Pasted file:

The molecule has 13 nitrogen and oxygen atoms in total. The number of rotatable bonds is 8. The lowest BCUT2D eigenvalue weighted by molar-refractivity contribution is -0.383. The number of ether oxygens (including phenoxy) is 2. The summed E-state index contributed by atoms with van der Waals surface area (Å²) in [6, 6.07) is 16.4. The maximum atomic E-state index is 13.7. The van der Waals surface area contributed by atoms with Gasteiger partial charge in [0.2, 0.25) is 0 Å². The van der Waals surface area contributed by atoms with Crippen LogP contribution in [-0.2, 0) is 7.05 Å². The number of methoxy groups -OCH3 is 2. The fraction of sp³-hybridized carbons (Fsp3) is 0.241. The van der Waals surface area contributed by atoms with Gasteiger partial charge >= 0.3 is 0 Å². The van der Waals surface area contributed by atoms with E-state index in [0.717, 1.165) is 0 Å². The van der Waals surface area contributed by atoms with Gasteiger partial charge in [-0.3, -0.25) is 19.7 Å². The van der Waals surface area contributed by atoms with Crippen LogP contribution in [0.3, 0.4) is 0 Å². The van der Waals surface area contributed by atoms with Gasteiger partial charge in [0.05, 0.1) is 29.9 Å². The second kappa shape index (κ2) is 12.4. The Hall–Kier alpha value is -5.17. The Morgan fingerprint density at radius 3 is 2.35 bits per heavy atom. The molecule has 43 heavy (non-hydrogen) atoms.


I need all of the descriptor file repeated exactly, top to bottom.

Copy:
The molecule has 13 nitrogen and oxygen atoms in total. The number of rotatable bonds is 8. The lowest BCUT2D eigenvalue weighted by molar-refractivity contribution is -0.383. The number of ether oxygens (including phenoxy) is 2. The summed E-state index contributed by atoms with van der Waals surface area (Å²) in [6, 6.07) is 16.4. The maximum atomic E-state index is 13.7. The van der Waals surface area contributed by atoms with Gasteiger partial charge in [0.2, 0.25) is 0 Å². The van der Waals surface area contributed by atoms with Crippen LogP contribution in [-0.2, 0) is 7.05 Å². The number of methoxy groups -OCH3 is 2. The fraction of sp³-hybridized carbons (Fsp3) is 0.241. The van der Waals surface area contributed by atoms with Gasteiger partial charge >= 0.3 is 0 Å². The van der Waals surface area contributed by atoms with E-state index in [0.717, 1.165) is 0 Å². The van der Waals surface area contributed by atoms with Gasteiger partial charge in [-0.3, -0.25) is 19.7 Å². The van der Waals surface area contributed by atoms with Crippen LogP contribution in [0.3, 0.4) is 0 Å². The van der Waals surface area contributed by atoms with Gasteiger partial charge in [0.05, 0.1) is 29.9 Å². The second kappa shape index (κ2) is 12.4. The Hall–Kier alpha value is -5.17. The Morgan fingerprint density at radius 3 is 2.35 bits per heavy atom. The molecule has 43 heavy (non-hydrogen) atoms.